Medical treatment of BPH: An update on results

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Benign prostatic hyperplasia (BPH) is a common condition in older men, resulting in chronic lower urinary tract symptoms (LUTS) that are bothersome and cause impaired physiological and functional well-being and interference with activities of daily living. BPH is rarely life-threatening, but it can lead to acute urological problems, for example acute urinary retention (AUR). The clinical manifestations of BPH include LUTS, poor bladder emptying, urinary retention, detrusor instability, urinary tract infection, hematuria, and renal insufficiency. Surgery remains the most effective treatment for complicated or severe symptomatic BPH, especially where medical treatment has failed. Its invasive nature and potential side-effects have led to the development of potentially less traumatic techniques and the widespread adoption of medical strategies. Medical management continues to evolve and refinements are aimed at achieving reduced frequency of dosage and achieving minimal side-effects, while maintaining clinical efficacy. In the current era of male health promotion the number of men who seek and receive treatment for uncomplicated BPH continues to rise. Thus the medical management of BPH is likely to continue playing an important role in the future. © 2004 Published by Elsevier B.V.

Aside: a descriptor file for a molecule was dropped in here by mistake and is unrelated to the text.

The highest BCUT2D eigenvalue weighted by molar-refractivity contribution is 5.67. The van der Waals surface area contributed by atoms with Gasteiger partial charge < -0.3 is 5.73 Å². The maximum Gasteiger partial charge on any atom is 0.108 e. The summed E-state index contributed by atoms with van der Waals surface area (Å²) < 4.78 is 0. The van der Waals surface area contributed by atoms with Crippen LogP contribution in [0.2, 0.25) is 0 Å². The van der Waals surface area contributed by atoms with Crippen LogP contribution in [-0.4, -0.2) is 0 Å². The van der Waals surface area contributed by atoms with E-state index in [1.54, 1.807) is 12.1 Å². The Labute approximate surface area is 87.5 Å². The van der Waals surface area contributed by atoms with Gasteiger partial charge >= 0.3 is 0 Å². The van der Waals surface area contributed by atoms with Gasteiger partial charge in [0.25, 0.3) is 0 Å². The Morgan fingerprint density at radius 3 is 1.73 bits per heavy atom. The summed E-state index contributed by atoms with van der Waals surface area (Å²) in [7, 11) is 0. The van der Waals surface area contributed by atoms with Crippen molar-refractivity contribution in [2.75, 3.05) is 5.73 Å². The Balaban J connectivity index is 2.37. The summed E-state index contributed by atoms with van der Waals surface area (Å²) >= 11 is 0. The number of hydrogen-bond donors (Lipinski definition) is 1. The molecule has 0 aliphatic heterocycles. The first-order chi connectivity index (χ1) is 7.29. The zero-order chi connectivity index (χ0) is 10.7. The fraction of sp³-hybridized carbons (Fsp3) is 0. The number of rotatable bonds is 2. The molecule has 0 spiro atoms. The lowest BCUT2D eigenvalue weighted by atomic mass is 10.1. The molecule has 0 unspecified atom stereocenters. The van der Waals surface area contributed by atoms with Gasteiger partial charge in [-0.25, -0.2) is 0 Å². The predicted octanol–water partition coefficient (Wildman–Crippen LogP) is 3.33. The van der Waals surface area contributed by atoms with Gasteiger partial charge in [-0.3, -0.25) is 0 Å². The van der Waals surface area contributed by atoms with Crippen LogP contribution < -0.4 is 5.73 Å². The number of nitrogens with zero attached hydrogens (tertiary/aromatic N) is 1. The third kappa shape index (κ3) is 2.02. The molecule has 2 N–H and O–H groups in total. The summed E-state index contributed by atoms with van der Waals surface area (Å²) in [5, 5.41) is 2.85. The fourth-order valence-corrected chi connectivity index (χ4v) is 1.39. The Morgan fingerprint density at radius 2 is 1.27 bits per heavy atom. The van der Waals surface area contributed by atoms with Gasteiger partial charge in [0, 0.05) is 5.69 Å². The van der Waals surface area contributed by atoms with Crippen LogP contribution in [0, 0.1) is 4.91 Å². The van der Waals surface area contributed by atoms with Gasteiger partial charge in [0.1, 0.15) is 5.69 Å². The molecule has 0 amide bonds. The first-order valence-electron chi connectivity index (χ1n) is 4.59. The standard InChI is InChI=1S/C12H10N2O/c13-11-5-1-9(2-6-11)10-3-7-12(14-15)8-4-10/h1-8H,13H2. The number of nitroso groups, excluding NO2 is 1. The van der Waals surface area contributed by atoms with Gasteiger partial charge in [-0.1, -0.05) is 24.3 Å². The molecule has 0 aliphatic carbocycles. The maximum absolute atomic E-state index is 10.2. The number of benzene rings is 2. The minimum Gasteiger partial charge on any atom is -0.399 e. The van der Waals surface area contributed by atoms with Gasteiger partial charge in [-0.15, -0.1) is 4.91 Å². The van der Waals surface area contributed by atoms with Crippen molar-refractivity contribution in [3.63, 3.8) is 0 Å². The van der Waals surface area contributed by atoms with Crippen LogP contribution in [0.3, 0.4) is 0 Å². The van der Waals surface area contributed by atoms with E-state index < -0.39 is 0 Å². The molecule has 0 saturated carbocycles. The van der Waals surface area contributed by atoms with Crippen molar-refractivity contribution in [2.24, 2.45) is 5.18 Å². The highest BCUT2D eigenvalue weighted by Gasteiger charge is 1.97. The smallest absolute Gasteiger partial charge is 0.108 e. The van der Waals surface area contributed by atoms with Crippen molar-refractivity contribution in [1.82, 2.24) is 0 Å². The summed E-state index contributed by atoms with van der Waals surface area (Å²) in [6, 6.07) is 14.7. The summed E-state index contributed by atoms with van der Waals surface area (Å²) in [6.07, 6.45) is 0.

Power, R. E., & Fitzpatrick, J. M. (2004). Medical treatment of BPH: An update on results. EAU Update Series, 2(1), 6–14.

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